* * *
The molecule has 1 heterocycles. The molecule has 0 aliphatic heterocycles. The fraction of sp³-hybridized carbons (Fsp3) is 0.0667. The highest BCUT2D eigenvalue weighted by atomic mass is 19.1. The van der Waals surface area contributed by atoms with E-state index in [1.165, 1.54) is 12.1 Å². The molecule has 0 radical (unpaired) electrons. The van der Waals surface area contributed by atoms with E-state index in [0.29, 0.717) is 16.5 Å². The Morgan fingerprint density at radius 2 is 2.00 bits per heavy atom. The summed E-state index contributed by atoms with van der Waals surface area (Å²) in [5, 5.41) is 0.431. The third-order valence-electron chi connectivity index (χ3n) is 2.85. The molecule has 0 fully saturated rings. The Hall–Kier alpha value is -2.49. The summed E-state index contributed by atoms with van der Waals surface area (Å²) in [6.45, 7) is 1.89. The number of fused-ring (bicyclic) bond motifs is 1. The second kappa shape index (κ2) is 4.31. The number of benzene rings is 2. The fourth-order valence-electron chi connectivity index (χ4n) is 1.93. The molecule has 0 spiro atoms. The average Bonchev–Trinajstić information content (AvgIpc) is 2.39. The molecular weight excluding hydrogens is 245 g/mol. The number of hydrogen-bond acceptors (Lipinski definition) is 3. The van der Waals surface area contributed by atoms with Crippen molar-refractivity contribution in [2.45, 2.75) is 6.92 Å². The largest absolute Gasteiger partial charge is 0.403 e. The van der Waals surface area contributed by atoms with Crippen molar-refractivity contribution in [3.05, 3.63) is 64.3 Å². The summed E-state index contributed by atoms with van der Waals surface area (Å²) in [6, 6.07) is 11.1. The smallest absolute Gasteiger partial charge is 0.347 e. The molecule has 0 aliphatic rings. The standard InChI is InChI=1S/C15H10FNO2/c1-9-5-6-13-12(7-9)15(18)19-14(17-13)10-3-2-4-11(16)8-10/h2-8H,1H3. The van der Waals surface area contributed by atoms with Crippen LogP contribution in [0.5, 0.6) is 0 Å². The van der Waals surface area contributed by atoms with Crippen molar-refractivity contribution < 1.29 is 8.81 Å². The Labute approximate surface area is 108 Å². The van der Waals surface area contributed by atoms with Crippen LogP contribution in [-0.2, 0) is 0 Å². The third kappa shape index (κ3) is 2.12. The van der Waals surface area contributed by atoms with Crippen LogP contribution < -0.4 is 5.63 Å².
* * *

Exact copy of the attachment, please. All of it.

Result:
The molecule has 1 heterocycles. The molecule has 0 aliphatic heterocycles. The fraction of sp³-hybridized carbons (Fsp3) is 0.0667. The highest BCUT2D eigenvalue weighted by atomic mass is 19.1. The van der Waals surface area contributed by atoms with E-state index in [1.165, 1.54) is 12.1 Å². The molecule has 0 radical (unpaired) electrons. The van der Waals surface area contributed by atoms with E-state index in [0.29, 0.717) is 16.5 Å². The Morgan fingerprint density at radius 2 is 2.00 bits per heavy atom. The summed E-state index contributed by atoms with van der Waals surface area (Å²) in [5, 5.41) is 0.431. The third-order valence-electron chi connectivity index (χ3n) is 2.85. The molecule has 0 fully saturated rings. The Hall–Kier alpha value is -2.49. The summed E-state index contributed by atoms with van der Waals surface area (Å²) in [6.45, 7) is 1.89. The number of fused-ring (bicyclic) bond motifs is 1. The second kappa shape index (κ2) is 4.31. The number of benzene rings is 2. The fourth-order valence-electron chi connectivity index (χ4n) is 1.93. The molecule has 0 spiro atoms. The average Bonchev–Trinajstić information content (AvgIpc) is 2.39. The molecular weight excluding hydrogens is 245 g/mol. The number of hydrogen-bond acceptors (Lipinski definition) is 3. The van der Waals surface area contributed by atoms with Crippen molar-refractivity contribution in [2.45, 2.75) is 6.92 Å². The largest absolute Gasteiger partial charge is 0.403 e. The van der Waals surface area contributed by atoms with Crippen molar-refractivity contribution in [3.05, 3.63) is 64.3 Å². The summed E-state index contributed by atoms with van der Waals surface area (Å²) in [6, 6.07) is 11.1. The smallest absolute Gasteiger partial charge is 0.347 e. The molecule has 0 aliphatic rings. The standard InChI is InChI=1S/C15H10FNO2/c1-9-5-6-13-12(7-9)15(18)19-14(17-13)10-3-2-4-11(16)8-10/h2-8H,1H3. The van der Waals surface area contributed by atoms with Crippen LogP contribution in [0.5, 0.6) is 0 Å². The van der Waals surface area contributed by atoms with Crippen molar-refractivity contribution < 1.29 is 8.81 Å². The Labute approximate surface area is 108 Å². The van der Waals surface area contributed by atoms with Crippen LogP contribution in [-0.2, 0) is 0 Å². The third kappa shape index (κ3) is 2.12. The van der Waals surface area contributed by atoms with Crippen LogP contribution < -0.4 is 5.63 Å².